Tiger Bravo’s War by Rick St John

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Tiger Bravo’s War (Currahee Press, 356 pp. $24.99, hardcover; $16.99, paper; $6.99, Kindle) is packed with almost non-stop action. There are entire books written about single battles. This book chronicles on infantry company’s exploits in no less than three major battles and dozens of smaller, yet intense and deadly, fights.

Rick St John’s writings are wide-ranging. They include Circle of Helmets: Poetry and Letters of the Vietnam War and—believe it or not—lighthearted, children’s stories, a beautiful dichotomy. On the battlefield, warriors like Rick St. John are fearless, aggressive, and totally driven to kill and survive. Underneath, though, the rawhide-skinned, steely-eyed warrior is a good, loving human being with a heart of gold.

Rick St John is a 1966 graduate of West Point who served in Vietnam with the 101st Airborne Division in 1968. His battlefield awards include the Silver and Bronze Stars and the Purple Heart. He retired from the U.S. Army in 1993 as a colonel.

Tiger Bravo’s War starts a bit slowly as St John’s B Company, 2nd Battalion, 506th Infantry, 3rd Brigade in the 101st is preparing to depart Ft. Campbell for Vietnam. Stay with it, though, as the Prologue and first chapter set the stage for an exciting tour—and an exciting book.

Because of the unit’s early departure from the States, the first month in-country was dedicated to OJT for jungle warfare. Then, on January 3, 1968, it hits the fan and seldom lets up for the next eleven months. Tiger Bravo became one of the Army’s “hired guns,” amassing staggering combat numbers. Super-hotspots, impossible odds, friendlies in a bind? Tiger Bravo got airlifted in.

The enemy respected and feared the warriors of Bravo Company. It is reported that the NVA and VC would say, “These American soldiers with an eagle patch on their shoulder piled on from every direction. Day or night, under heavy fire or not, they kept coming.”  Having read Tiger Bravo’s War, I believe this is true.

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Rick St John

Throughout the book, St John is honest and objective, and he shows no excessive bravado. In Vietnam he displayed a healthy ability to delegate and to trust the judgement of others. He searched out the special capabilities of every man under his command and used them to the unit’s advantage. He was the quintessential infantry commander, a warrior leading warriors.

Opening with a good glossary that is supplemented in Chapter 1 with a section on Vietnam War “Speak,” the excellent documentation continues with an expansive Bibliography and Notes section at the end. The lack of an index is a minor issue. Maps and photos abound.

Tiger Bravo’s War grew on me. The more I read, the more I wanted to read.

—Bob Wartman

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The Miracle Workers of South Boulder Road by Bob Fischer and Grady Birdsong

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“It looks a lot like a textbook,” my wife Jan said while thumbing through The Miracle Workers of South Boulder Road: Healing the Signature Wounds of War (Bird Quill, 199 pp. $19.95, paper; $4.99, Kindle) by Bob Fischer and Grady Birdsong.

“Maybe,” I told her, “but it’s filled with information that touches your heart.”

The book pays tribute to a treatment program run by the Rocky Mountain Hyperbaric Institute in Boulder, Colorado. The book’s most significant picture is of a gray brain with a Purple Heart medal affixed to it because hyperbaric oxygen treatment (HBOT) helps war veterans with traumatic brain injury and post-traumatic stress disorder.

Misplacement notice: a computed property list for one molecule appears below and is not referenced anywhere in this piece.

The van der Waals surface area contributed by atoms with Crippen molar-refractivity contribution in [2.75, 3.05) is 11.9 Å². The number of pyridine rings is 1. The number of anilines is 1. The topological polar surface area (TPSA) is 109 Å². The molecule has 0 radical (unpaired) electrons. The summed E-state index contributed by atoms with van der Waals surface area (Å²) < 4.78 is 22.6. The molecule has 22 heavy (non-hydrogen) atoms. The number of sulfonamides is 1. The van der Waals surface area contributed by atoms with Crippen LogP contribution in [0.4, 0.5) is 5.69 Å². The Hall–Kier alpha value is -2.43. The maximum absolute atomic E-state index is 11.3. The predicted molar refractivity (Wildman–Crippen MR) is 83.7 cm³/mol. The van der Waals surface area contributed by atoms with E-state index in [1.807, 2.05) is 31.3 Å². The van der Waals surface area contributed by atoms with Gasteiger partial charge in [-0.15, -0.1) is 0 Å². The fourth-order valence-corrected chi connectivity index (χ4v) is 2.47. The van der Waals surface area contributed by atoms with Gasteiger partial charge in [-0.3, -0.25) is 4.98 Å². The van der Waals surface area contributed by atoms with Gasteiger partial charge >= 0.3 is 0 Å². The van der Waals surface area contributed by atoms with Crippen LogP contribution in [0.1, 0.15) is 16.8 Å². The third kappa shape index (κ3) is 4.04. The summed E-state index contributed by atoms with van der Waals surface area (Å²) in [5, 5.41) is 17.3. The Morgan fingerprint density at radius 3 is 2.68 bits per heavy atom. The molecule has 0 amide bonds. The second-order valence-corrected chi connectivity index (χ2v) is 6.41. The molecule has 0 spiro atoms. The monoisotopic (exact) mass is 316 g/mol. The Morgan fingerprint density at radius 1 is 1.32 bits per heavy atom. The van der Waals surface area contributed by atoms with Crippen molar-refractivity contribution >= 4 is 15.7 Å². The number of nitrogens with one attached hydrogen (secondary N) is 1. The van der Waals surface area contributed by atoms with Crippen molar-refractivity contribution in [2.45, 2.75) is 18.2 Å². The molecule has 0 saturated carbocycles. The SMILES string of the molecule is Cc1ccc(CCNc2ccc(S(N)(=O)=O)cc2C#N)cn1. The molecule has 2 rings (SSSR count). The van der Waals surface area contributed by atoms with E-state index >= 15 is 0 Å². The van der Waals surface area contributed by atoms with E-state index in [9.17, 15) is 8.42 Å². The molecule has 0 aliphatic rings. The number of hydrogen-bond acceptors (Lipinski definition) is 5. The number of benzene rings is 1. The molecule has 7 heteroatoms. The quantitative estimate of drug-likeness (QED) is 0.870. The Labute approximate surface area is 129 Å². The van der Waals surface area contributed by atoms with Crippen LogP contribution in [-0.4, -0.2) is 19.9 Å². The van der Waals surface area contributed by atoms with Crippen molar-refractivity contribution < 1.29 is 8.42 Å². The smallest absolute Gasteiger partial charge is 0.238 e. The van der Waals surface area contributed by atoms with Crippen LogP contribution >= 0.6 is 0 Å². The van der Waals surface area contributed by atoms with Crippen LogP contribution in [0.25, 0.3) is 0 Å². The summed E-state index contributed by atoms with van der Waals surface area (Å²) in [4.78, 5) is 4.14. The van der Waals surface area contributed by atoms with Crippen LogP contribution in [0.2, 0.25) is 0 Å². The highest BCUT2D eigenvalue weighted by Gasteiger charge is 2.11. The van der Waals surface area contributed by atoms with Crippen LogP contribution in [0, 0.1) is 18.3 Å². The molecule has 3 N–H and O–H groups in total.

As my wife noted, the book contains charts and photographs, almost like a textbook. It also has “Exhibits” that illustrate the need for—and effectiveness of—HBOT.

Fischer and Birdsong, Marine Corps Vietnam War veterans, bring the text alive by describing the people who run the program and those who have benefited from using it their own words. The miracle-working heroes of the story are Ryan Fullmer, Eddie Gomez, Dr. Julie Stapleton, Pepe Ramirez, and their team.

Both Fullmer and Gomez suffered physical problems that HBOT cured, which motivated them to join forces and establish a clinic to perform feats similar to those that saved their lives. The authors helped find funding for starting a non-profit clinic. The clinic has treated hundreds of veterans.

Stapleton, a Certified Hyperbaric Physician, joined the group in 2007 to fulfill government regulations. She champions the use of HBOT to treat those with PTSD, although neither the Department of Defense nor the FDA endorses the concept. The VA recently announced that it would offer HBOT for PTSD patients.

Ramirez, a retired Marine Sergeant Major, specializes in EMDR (Eye Movement, Desensitization, and Reprocessing) psychotherapy and physical exercise that complements HBOT. He served three tours in Iraq.

Fundamentally, HBOT replaces the unsatisfactory array of drugs (and even career-ending brain surgery) routinely provided by VA hospitals as treatment for TBI and PTSD. Autobiographies of veterans who found renewed life through HBOT testify to its success.

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As treatment for combat injuries, HBOT is a relatively new form of medicine. I knew nothing about it prior to reading The Miracle Workers of South Boulder Road. As I said earlier, the book touches a reader’s heart. It is written by and about people who possess faith and perseverance in their cause.

The authors walk the reader through HBOT from start to finish and explain every step along the way. I doubt that you can find a better source to begin your education in this area.